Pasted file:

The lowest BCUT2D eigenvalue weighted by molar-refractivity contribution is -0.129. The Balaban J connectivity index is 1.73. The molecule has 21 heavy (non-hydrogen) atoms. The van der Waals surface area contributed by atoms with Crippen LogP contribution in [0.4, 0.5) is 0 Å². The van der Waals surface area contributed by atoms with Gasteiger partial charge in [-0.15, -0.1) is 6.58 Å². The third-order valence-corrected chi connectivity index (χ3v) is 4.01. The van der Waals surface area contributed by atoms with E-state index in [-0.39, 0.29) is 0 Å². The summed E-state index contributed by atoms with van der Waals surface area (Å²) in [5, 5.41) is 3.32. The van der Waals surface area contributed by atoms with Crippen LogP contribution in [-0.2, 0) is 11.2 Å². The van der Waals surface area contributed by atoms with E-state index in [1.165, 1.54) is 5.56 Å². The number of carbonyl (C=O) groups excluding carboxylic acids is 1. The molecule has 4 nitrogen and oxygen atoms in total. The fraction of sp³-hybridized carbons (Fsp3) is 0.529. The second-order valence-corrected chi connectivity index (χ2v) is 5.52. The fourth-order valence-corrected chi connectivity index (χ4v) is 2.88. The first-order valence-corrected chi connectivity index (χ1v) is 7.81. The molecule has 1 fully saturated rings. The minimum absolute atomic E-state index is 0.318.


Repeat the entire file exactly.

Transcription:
The lowest BCUT2D eigenvalue weighted by molar-refractivity contribution is -0.129. The Balaban J connectivity index is 1.73. The molecule has 21 heavy (non-hydrogen) atoms. The van der Waals surface area contributed by atoms with Crippen LogP contribution in [0.4, 0.5) is 0 Å². The van der Waals surface area contributed by atoms with Gasteiger partial charge in [-0.15, -0.1) is 6.58 Å². The third-order valence-corrected chi connectivity index (χ3v) is 4.01. The van der Waals surface area contributed by atoms with E-state index in [-0.39, 0.29) is 0 Å². The summed E-state index contributed by atoms with van der Waals surface area (Å²) in [5, 5.41) is 3.32. The van der Waals surface area contributed by atoms with Crippen LogP contribution in [-0.2, 0) is 11.2 Å². The van der Waals surface area contributed by atoms with E-state index in [1.165, 1.54) is 5.56 Å². The number of carbonyl (C=O) groups excluding carboxylic acids is 1. The molecule has 4 nitrogen and oxygen atoms in total. The fraction of sp³-hybridized carbons (Fsp3) is 0.529. The second-order valence-corrected chi connectivity index (χ2v) is 5.52. The fourth-order valence-corrected chi connectivity index (χ4v) is 2.88. The first-order valence-corrected chi connectivity index (χ1v) is 7.81. The molecule has 1 fully saturated rings. The minimum absolute atomic E-state index is 0.318.